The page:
John Kelly

Three Poems


Like a wary traveller suddenly at the door,
she’d ask about the corncrake
and if I ever heard its call.

It was, I used to think, a simple question –
nothing cosmic, deep or existential –
she was, I just assumed, adjusting to the time

to which she had returned.
To tell the truth, she might as well
have asked if Victoria was on the throne,

if Hitler was the Chancellor, or if the border
at Blacklion was now some kind of fact.
It’s a wonder that she never asked

if we were, the two of us, by any chance related.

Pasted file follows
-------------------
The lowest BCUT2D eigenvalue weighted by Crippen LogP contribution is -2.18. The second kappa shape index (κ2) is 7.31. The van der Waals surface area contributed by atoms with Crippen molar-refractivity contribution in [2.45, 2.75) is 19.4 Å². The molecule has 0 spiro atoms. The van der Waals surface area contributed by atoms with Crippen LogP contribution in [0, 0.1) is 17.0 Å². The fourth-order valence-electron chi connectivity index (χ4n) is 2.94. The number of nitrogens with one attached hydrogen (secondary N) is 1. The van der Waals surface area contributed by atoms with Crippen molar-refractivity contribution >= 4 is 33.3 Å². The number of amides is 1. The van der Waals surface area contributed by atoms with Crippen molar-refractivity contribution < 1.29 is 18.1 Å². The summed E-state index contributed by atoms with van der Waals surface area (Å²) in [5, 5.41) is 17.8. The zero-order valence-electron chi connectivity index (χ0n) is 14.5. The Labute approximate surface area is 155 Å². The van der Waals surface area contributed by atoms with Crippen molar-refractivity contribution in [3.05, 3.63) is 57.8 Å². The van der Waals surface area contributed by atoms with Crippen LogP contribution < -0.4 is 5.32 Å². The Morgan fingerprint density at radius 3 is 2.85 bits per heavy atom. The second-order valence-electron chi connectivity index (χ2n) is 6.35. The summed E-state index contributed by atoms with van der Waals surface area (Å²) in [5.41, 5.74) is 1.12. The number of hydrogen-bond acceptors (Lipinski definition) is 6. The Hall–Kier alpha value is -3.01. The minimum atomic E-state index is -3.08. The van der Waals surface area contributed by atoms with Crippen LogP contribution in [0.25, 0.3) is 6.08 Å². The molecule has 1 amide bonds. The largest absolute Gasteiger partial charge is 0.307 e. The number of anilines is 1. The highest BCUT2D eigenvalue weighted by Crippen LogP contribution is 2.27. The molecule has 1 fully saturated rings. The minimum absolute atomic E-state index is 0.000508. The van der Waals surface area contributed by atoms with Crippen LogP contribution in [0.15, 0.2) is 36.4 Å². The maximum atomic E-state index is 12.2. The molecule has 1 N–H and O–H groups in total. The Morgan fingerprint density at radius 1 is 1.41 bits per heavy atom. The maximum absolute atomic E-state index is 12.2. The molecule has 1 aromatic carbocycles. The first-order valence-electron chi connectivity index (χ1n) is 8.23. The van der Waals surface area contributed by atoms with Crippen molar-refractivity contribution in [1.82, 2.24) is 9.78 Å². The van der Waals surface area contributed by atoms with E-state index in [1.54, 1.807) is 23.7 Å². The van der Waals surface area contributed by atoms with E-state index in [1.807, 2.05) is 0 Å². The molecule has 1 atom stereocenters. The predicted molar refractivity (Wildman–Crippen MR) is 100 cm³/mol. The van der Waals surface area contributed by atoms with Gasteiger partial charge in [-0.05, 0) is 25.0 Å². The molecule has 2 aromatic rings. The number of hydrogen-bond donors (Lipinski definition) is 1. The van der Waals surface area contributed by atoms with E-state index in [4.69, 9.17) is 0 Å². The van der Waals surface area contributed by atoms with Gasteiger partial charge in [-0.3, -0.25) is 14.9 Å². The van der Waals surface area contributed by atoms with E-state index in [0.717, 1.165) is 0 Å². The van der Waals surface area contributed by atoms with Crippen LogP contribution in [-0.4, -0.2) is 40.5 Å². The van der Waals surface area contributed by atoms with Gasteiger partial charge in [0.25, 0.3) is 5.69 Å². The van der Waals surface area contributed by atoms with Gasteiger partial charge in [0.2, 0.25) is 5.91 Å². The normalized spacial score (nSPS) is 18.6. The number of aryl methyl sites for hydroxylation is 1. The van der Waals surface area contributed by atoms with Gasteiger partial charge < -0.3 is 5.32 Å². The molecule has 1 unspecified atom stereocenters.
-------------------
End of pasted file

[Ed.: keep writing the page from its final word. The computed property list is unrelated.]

Was I perhaps her father, her brother
or her son? And did Mulhern still have the pub?

This summer’s day, with a son of my own,
I’m asking if he’s seen or heard the swifts,
for I’ve spotted only three or four this year

and I remember when they screeched in numbers,
hurled in the hundreds by the Gods themselves
as, mesmerized, I stood on Darling Street.

But then when was that? And who was I?
And was I myself at all, stock still
on The Brook, Hall’s Lane or Paget Square?

I know it must have been
before they tossed the backs of things – the beautiful,
imperfect brick of outhouse and stable,

the blacksmith and the bakery,
the guttering; the tiny gaps in townie rooves
where the swift-admitting slates had slipped a little.


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